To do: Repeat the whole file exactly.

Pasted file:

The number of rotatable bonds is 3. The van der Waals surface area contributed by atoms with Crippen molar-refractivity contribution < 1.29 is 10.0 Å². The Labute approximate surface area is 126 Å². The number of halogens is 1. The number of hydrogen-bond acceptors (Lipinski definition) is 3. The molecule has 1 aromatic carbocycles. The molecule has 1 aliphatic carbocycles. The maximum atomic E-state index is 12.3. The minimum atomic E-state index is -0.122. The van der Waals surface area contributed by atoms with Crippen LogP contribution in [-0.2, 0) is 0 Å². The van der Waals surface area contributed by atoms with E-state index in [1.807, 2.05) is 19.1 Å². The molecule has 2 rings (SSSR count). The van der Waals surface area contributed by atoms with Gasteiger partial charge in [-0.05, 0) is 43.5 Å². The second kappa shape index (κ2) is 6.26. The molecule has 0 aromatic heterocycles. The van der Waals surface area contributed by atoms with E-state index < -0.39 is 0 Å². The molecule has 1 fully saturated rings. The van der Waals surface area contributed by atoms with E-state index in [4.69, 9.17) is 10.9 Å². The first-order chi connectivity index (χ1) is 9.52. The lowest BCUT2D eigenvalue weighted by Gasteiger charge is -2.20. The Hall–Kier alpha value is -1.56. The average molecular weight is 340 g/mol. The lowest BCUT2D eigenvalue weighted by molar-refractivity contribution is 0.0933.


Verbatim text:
The number of rotatable bonds is 3. The van der Waals surface area contributed by atoms with Crippen molar-refractivity contribution < 1.29 is 10.0 Å². The Labute approximate surface area is 126 Å². The number of halogens is 1. The number of hydrogen-bond acceptors (Lipinski definition) is 3. The molecule has 1 aromatic carbocycles. The molecule has 1 aliphatic carbocycles. The maximum atomic E-state index is 12.3. The minimum atomic E-state index is -0.122. The van der Waals surface area contributed by atoms with Crippen LogP contribution in [-0.2, 0) is 0 Å². The van der Waals surface area contributed by atoms with E-state index in [1.807, 2.05) is 19.1 Å². The molecule has 2 rings (SSSR count). The van der Waals surface area contributed by atoms with Gasteiger partial charge in [-0.05, 0) is 43.5 Å². The second kappa shape index (κ2) is 6.26. The molecule has 0 aromatic heterocycles. The van der Waals surface area contributed by atoms with E-state index < -0.39 is 0 Å². The molecule has 1 fully saturated rings. The van der Waals surface area contributed by atoms with E-state index in [4.69, 9.17) is 10.9 Å². The first-order chi connectivity index (χ1) is 9.52. The lowest BCUT2D eigenvalue weighted by Gasteiger charge is -2.20. The Hall–Kier alpha value is -1.56. The average molecular weight is 340 g/mol. The lowest BCUT2D eigenvalue weighted by molar-refractivity contribution is 0.0933.